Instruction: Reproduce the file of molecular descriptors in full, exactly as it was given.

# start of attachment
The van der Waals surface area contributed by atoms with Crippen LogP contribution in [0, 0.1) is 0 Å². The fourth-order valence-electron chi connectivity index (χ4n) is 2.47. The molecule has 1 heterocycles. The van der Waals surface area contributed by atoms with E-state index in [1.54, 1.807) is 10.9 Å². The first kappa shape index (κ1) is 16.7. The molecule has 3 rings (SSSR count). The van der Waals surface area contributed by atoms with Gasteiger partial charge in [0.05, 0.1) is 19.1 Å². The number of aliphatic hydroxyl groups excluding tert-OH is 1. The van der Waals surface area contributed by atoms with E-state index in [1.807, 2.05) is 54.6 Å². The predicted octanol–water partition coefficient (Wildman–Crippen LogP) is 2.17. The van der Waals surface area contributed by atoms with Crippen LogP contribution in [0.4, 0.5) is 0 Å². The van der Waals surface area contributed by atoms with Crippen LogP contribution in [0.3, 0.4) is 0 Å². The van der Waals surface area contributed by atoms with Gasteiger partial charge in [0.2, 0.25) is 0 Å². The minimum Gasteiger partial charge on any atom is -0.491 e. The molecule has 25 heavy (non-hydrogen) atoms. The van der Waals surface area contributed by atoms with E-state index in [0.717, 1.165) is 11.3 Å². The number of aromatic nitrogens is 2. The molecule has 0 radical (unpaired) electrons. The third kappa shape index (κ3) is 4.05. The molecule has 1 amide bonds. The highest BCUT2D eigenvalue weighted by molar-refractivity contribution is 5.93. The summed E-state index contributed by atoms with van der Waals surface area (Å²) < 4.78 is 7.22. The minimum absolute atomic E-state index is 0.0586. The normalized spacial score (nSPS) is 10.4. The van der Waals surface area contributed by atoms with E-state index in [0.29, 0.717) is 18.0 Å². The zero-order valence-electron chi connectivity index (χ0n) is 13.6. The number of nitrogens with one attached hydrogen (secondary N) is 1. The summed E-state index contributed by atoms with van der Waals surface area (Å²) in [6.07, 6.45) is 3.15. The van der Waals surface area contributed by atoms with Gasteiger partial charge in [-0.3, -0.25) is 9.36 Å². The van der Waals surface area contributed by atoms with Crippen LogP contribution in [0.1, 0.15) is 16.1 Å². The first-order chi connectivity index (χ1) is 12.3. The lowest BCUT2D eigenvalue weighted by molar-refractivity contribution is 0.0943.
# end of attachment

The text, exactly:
The van der Waals surface area contributed by atoms with Crippen LogP contribution in [0, 0.1) is 0 Å². The fourth-order valence-electron chi connectivity index (χ4n) is 2.47. The molecule has 1 heterocycles. The van der Waals surface area contributed by atoms with E-state index in [1.54, 1.807) is 10.9 Å². The first kappa shape index (κ1) is 16.7. The molecule has 3 rings (SSSR count). The van der Waals surface area contributed by atoms with Gasteiger partial charge in [0.05, 0.1) is 19.1 Å². The number of aliphatic hydroxyl groups excluding tert-OH is 1. The van der Waals surface area contributed by atoms with E-state index in [1.807, 2.05) is 54.6 Å². The predicted octanol–water partition coefficient (Wildman–Crippen LogP) is 2.17. The van der Waals surface area contributed by atoms with Crippen LogP contribution in [0.4, 0.5) is 0 Å². The van der Waals surface area contributed by atoms with Crippen LogP contribution in [0.3, 0.4) is 0 Å². The van der Waals surface area contributed by atoms with Gasteiger partial charge in [0.2, 0.25) is 0 Å². The minimum Gasteiger partial charge on any atom is -0.491 e. The molecule has 25 heavy (non-hydrogen) atoms. The van der Waals surface area contributed by atoms with E-state index in [0.717, 1.165) is 11.3 Å². The number of aromatic nitrogens is 2. The molecule has 0 radical (unpaired) electrons. The third kappa shape index (κ3) is 4.05. The molecule has 1 amide bonds. The highest BCUT2D eigenvalue weighted by molar-refractivity contribution is 5.93. The summed E-state index contributed by atoms with van der Waals surface area (Å²) < 4.78 is 7.22. The minimum absolute atomic E-state index is 0.0586. The normalized spacial score (nSPS) is 10.4. The van der Waals surface area contributed by atoms with E-state index in [0.29, 0.717) is 18.0 Å². The zero-order valence-electron chi connectivity index (χ0n) is 13.6. The number of nitrogens with one attached hydrogen (secondary N) is 1. The summed E-state index contributed by atoms with van der Waals surface area (Å²) in [6.07, 6.45) is 3.15. The van der Waals surface area contributed by atoms with Gasteiger partial charge in [-0.3, -0.25) is 9.36 Å². The van der Waals surface area contributed by atoms with Crippen LogP contribution in [0.1, 0.15) is 16.1 Å². The first-order chi connectivity index (χ1) is 12.3. The lowest BCUT2D eigenvalue weighted by molar-refractivity contribution is 0.0943.